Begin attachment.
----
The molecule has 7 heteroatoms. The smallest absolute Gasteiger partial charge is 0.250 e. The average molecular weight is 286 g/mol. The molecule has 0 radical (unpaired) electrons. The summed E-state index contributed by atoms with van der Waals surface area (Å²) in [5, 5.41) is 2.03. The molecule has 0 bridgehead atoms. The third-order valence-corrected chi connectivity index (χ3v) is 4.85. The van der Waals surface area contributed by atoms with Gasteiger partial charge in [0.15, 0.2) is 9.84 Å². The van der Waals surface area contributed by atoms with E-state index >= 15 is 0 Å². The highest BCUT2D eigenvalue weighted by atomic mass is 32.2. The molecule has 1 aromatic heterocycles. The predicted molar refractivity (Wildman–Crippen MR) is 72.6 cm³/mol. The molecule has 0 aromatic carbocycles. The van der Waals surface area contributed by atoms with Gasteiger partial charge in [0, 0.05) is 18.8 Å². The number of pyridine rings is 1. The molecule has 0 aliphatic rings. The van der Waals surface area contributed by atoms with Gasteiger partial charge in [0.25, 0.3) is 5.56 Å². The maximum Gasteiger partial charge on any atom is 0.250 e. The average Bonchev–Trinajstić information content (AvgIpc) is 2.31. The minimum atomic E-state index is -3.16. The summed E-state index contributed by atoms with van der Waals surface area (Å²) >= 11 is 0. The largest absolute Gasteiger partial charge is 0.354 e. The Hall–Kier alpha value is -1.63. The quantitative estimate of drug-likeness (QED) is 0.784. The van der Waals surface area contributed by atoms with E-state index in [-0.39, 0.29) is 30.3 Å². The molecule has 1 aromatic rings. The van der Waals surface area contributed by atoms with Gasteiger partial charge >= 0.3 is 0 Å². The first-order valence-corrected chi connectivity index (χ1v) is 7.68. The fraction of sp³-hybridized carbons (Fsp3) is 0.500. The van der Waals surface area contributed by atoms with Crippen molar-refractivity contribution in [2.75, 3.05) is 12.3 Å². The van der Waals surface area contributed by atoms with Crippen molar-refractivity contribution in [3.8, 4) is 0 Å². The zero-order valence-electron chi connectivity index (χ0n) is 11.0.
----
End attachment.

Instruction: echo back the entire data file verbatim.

The molecule has 7 heteroatoms. The smallest absolute Gasteiger partial charge is 0.250 e. The average molecular weight is 286 g/mol. The molecule has 0 radical (unpaired) electrons. The summed E-state index contributed by atoms with van der Waals surface area (Å²) in [5, 5.41) is 2.03. The molecule has 0 bridgehead atoms. The third-order valence-corrected chi connectivity index (χ3v) is 4.85. The van der Waals surface area contributed by atoms with Gasteiger partial charge in [0.15, 0.2) is 9.84 Å². The van der Waals surface area contributed by atoms with E-state index >= 15 is 0 Å². The highest BCUT2D eigenvalue weighted by atomic mass is 32.2. The molecule has 1 aromatic heterocycles. The predicted molar refractivity (Wildman–Crippen MR) is 72.6 cm³/mol. The molecule has 0 aromatic carbocycles. The van der Waals surface area contributed by atoms with Gasteiger partial charge in [0, 0.05) is 18.8 Å². The number of pyridine rings is 1. The molecule has 0 aliphatic rings. The van der Waals surface area contributed by atoms with Gasteiger partial charge in [0.25, 0.3) is 5.56 Å². The maximum Gasteiger partial charge on any atom is 0.250 e. The average Bonchev–Trinajstić information content (AvgIpc) is 2.31. The minimum atomic E-state index is -3.16. The summed E-state index contributed by atoms with van der Waals surface area (Å²) >= 11 is 0. The largest absolute Gasteiger partial charge is 0.354 e. The Hall–Kier alpha value is -1.63. The quantitative estimate of drug-likeness (QED) is 0.784. The van der Waals surface area contributed by atoms with E-state index in [-0.39, 0.29) is 30.3 Å². The molecule has 1 aromatic rings. The van der Waals surface area contributed by atoms with Gasteiger partial charge >= 0.3 is 0 Å². The first-order valence-corrected chi connectivity index (χ1v) is 7.68. The fraction of sp³-hybridized carbons (Fsp3) is 0.500. The van der Waals surface area contributed by atoms with Crippen molar-refractivity contribution in [2.75, 3.05) is 12.3 Å². The van der Waals surface area contributed by atoms with Crippen molar-refractivity contribution in [3.8, 4) is 0 Å². The zero-order valence-electron chi connectivity index (χ0n) is 11.0.